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existence

Review: Existence, Song of the Kauri, Magic Mike, Bel Ami, The Princess of Montpensier

By Cinema, Reviews

Update (2 Aug 2012): The unfin­ished screen­er of Song of the Kauri that I watched had a cap­tion that stated that New Zealand impor­ted more tim­ber than it expor­ted. It turns out that this isn’t actu­ally true and that the cap­tion does­n’t appear in the fin­ished ver­sion of the film that screens in NZFF. Director Mathurin Molgat emailed me last night:

This was a fact that my research proved to be incor­rect. We import exot­ic hard­woods but our exports of Pinus Radiata far out­strip our total imports. In the fin­ished film that state­ment is not included.

Funerals & Snakes apo­lo­gies for any incon­veni­ence the error might have caused.

End of update.

Existence posterIn a bleak and windswept envir­on­ment, high in the hills sur­roun­ded by for­bid­ding wind tur­bines, a ragged band of out­casts work tire­lessy togeth­er to make some­thing out of almost noth­ing. They are resource­ful and determ­ined – bat­tling extreme con­di­tions and over­com­ing impossible odds. I’m talk­ing about the char­ac­ters in new Wellington fea­ture film Existence which gets its première in Wellington on Friday night, but I might as well be describ­ing the film­makers them­selves who shot the film in the hills around Belmont and Makara in 2011. Existence is the first product of the NZ Film Commission’s low budget Escalator pro­gramme and is a test­a­ment to the depth of tal­ent in the industry here.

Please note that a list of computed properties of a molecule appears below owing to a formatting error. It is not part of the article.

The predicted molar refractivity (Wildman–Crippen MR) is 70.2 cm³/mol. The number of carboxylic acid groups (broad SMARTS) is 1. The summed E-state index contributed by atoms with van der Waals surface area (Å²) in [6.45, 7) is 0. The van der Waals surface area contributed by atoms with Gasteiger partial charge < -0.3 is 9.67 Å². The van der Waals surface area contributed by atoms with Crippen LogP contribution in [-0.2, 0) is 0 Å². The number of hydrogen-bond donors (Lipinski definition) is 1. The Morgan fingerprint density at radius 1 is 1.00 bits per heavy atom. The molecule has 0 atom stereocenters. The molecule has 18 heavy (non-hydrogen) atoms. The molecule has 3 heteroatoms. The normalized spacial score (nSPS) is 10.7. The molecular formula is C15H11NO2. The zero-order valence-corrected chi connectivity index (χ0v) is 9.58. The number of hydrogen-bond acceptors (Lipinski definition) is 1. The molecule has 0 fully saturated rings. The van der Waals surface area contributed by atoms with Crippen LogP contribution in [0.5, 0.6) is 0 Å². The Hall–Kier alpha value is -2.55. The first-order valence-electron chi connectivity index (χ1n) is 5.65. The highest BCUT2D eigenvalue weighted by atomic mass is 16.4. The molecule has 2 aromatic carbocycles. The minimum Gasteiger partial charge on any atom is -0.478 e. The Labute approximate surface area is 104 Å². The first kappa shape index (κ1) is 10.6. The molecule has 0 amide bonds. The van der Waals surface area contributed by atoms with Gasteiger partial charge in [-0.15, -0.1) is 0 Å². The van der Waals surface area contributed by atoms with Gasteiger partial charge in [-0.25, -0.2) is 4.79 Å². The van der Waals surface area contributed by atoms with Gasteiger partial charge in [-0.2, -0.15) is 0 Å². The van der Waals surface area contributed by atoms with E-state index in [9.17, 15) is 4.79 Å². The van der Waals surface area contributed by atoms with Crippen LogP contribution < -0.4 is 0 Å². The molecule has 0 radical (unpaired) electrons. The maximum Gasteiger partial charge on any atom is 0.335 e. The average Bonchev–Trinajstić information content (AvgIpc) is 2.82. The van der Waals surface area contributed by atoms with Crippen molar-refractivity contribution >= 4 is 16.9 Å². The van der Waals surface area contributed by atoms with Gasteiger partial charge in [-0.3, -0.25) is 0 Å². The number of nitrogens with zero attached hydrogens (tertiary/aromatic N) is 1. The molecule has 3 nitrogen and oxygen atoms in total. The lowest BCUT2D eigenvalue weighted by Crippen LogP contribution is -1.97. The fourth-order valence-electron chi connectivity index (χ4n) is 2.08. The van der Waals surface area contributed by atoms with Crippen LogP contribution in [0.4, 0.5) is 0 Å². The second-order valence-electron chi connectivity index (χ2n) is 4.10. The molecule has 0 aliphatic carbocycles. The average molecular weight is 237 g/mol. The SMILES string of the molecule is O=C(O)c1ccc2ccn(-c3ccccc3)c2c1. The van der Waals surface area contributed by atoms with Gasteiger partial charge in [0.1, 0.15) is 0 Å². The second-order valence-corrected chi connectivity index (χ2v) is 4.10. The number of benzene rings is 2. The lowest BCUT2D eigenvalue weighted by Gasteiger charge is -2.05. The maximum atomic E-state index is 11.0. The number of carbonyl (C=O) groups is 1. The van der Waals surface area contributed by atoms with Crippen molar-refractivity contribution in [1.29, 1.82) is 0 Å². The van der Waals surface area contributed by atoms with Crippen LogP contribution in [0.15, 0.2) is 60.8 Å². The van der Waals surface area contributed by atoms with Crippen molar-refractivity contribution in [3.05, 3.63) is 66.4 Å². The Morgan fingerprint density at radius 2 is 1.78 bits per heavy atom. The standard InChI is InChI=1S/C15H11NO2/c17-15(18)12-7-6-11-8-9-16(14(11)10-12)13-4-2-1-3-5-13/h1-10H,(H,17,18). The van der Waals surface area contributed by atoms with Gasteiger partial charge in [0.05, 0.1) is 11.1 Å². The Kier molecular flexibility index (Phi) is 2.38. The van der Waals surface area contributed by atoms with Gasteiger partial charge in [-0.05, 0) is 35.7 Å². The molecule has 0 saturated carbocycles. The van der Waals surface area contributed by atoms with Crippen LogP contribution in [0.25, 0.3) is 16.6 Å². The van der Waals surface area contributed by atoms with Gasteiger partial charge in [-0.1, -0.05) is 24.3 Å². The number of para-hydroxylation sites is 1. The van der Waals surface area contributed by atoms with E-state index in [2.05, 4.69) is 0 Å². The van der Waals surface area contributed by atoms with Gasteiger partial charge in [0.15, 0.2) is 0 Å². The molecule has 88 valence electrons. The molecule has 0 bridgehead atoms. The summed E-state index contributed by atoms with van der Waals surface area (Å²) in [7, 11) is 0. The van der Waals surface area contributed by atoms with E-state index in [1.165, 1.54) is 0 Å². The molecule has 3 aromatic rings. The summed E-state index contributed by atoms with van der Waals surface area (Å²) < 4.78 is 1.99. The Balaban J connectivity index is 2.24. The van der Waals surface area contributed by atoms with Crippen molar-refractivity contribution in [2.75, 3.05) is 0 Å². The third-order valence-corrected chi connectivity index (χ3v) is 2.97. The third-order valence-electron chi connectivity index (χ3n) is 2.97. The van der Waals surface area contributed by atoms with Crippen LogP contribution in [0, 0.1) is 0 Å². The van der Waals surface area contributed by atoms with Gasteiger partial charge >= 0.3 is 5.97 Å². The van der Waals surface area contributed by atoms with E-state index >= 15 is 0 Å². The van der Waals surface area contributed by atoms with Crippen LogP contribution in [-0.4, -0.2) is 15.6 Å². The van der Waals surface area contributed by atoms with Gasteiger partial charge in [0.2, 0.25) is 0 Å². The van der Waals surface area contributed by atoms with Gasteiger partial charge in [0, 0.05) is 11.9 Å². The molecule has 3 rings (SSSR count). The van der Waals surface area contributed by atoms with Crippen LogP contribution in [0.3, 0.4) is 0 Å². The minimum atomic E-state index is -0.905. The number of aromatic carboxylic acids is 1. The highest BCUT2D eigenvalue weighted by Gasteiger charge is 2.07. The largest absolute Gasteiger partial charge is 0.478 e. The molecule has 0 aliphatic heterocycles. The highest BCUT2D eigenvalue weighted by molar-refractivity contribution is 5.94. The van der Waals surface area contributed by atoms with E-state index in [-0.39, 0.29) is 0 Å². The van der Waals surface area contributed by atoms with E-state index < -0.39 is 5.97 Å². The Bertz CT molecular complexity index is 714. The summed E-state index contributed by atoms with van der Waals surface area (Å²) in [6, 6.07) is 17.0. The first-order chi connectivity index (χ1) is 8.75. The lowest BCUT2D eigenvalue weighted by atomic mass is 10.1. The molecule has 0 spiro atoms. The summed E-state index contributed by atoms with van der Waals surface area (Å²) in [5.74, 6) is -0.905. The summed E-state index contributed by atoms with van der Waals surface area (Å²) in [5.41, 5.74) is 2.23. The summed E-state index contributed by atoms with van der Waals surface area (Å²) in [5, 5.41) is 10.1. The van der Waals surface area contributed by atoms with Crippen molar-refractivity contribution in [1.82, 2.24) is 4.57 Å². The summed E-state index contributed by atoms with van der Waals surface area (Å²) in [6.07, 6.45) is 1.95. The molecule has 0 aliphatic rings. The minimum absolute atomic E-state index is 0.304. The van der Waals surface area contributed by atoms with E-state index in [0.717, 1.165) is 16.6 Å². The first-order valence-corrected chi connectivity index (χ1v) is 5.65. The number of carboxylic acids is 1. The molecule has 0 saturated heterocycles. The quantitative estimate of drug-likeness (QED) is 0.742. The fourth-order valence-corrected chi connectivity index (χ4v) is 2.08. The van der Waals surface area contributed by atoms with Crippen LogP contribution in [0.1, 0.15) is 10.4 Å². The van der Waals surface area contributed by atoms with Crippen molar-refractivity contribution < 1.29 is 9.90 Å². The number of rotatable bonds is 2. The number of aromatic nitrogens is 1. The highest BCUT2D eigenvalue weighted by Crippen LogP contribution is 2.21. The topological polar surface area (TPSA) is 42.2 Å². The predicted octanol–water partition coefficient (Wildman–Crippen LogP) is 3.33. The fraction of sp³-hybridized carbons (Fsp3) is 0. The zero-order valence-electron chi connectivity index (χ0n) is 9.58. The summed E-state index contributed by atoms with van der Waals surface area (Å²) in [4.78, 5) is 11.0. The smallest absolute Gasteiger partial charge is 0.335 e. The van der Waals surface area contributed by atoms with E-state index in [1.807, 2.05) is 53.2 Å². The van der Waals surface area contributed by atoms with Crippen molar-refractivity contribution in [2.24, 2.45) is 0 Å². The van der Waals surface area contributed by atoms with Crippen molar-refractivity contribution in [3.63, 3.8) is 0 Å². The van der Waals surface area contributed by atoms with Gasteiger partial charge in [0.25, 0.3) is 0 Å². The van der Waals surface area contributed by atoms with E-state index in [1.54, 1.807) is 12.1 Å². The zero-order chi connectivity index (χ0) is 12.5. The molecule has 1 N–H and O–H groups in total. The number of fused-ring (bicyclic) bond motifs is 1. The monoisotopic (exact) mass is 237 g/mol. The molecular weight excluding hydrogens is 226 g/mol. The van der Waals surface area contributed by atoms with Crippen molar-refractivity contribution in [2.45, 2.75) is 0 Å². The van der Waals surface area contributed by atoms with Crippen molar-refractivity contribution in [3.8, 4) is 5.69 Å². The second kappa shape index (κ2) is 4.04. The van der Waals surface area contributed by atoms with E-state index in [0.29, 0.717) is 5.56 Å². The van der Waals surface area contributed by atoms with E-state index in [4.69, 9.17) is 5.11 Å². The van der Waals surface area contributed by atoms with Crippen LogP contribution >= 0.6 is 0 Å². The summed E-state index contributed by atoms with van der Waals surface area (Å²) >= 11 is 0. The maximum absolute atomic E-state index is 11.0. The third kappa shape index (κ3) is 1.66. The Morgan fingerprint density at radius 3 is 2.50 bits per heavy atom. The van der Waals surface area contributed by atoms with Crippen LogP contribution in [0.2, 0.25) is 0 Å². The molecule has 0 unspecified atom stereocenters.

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Preview: New Zealand International Film Festival 2012

By Cinema, Reviews

It’s extremely quiet in terms of new releases in cinemas at the moment. The major inter­na­tion­al dis­trib­ut­ors are keep­ing well clear of the over­whelm­ing force that will be The Dark Knight Rises and the indies know that all the art­house money is going into film fest­iv­al tickets.

This year – for a change – I’m not book­ing in advance for any­thing. There’s so much good­ness in the pro­gramme – and my faith in serendip­ity needs a bit of a boost – that I’ll just see what hap­pens to be play­ing whenev­er I get a spare moment and then give it a go. With well over 150 indi­vidu­al films and short pro­grammes to choose from I’m sure there’ll always be some­thing on that’s going to chal­lenge and enlight­en me.

Rampart posterIt helps that, thanks to fest­iv­al man­age­ment, I’ve already seen ten of what’s on offer – ten films that might be easy to miss when flick­ing from one end of the 80 page book to the oth­er. In Rampart, Woody Harrelson finally lays to rest the ghosts of Cheers with a lacer­at­ing per­form­ance as an LA cop who’s as tor­men­ted and cor­rup­ted as Harvey Keitel’s legendary Bad Lieutenant. Collaborating once again with writer-director Oren Moverman (the bril­liant and under-seen The Messenger), Harrelson plays a char­ac­ter so awful that 108 minutes later you are amazed to find you actu­ally care about him.

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